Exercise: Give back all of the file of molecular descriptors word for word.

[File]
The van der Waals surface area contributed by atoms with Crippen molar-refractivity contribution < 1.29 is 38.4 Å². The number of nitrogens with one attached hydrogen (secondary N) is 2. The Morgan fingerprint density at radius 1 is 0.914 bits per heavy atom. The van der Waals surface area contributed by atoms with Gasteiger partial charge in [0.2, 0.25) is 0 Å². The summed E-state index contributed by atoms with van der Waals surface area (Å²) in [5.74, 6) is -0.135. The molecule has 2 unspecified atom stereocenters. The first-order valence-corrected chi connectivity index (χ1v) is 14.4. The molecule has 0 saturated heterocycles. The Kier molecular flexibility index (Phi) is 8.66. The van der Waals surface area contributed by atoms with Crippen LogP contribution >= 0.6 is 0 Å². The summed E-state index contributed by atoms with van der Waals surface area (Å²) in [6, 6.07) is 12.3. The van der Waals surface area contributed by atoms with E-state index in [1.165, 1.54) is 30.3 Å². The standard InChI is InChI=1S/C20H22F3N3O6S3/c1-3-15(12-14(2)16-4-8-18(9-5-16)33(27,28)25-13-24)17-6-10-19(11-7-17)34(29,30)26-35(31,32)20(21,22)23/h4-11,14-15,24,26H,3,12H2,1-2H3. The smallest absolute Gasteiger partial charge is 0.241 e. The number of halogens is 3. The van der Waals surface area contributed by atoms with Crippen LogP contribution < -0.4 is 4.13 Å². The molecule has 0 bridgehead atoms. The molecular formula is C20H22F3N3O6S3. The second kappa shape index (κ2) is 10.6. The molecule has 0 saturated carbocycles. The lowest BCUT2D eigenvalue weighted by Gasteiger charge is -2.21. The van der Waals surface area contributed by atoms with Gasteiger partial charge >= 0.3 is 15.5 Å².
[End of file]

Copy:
The van der Waals surface area contributed by atoms with Crippen molar-refractivity contribution < 1.29 is 38.4 Å². The number of nitrogens with one attached hydrogen (secondary N) is 2. The Morgan fingerprint density at radius 1 is 0.914 bits per heavy atom. The van der Waals surface area contributed by atoms with Gasteiger partial charge in [0.2, 0.25) is 0 Å². The summed E-state index contributed by atoms with van der Waals surface area (Å²) in [5.74, 6) is -0.135. The molecule has 2 unspecified atom stereocenters. The first-order valence-corrected chi connectivity index (χ1v) is 14.4. The molecule has 0 saturated heterocycles. The Kier molecular flexibility index (Phi) is 8.66. The van der Waals surface area contributed by atoms with Crippen LogP contribution >= 0.6 is 0 Å². The summed E-state index contributed by atoms with van der Waals surface area (Å²) in [6, 6.07) is 12.3. The van der Waals surface area contributed by atoms with E-state index in [1.165, 1.54) is 30.3 Å². The standard InChI is InChI=1S/C20H22F3N3O6S3/c1-3-15(12-14(2)16-4-8-18(9-5-16)33(27,28)25-13-24)17-6-10-19(11-7-17)34(29,30)26-35(31,32)20(21,22)23/h4-11,14-15,24,26H,3,12H2,1-2H3. The smallest absolute Gasteiger partial charge is 0.241 e. The number of halogens is 3. The van der Waals surface area contributed by atoms with Crippen LogP contribution < -0.4 is 4.13 Å². The molecule has 0 bridgehead atoms. The molecular formula is C20H22F3N3O6S3. The second kappa shape index (κ2) is 10.6. The molecule has 0 saturated carbocycles. The lowest BCUT2D eigenvalue weighted by Gasteiger charge is -2.21. The van der Waals surface area contributed by atoms with Gasteiger partial charge >= 0.3 is 15.5 Å².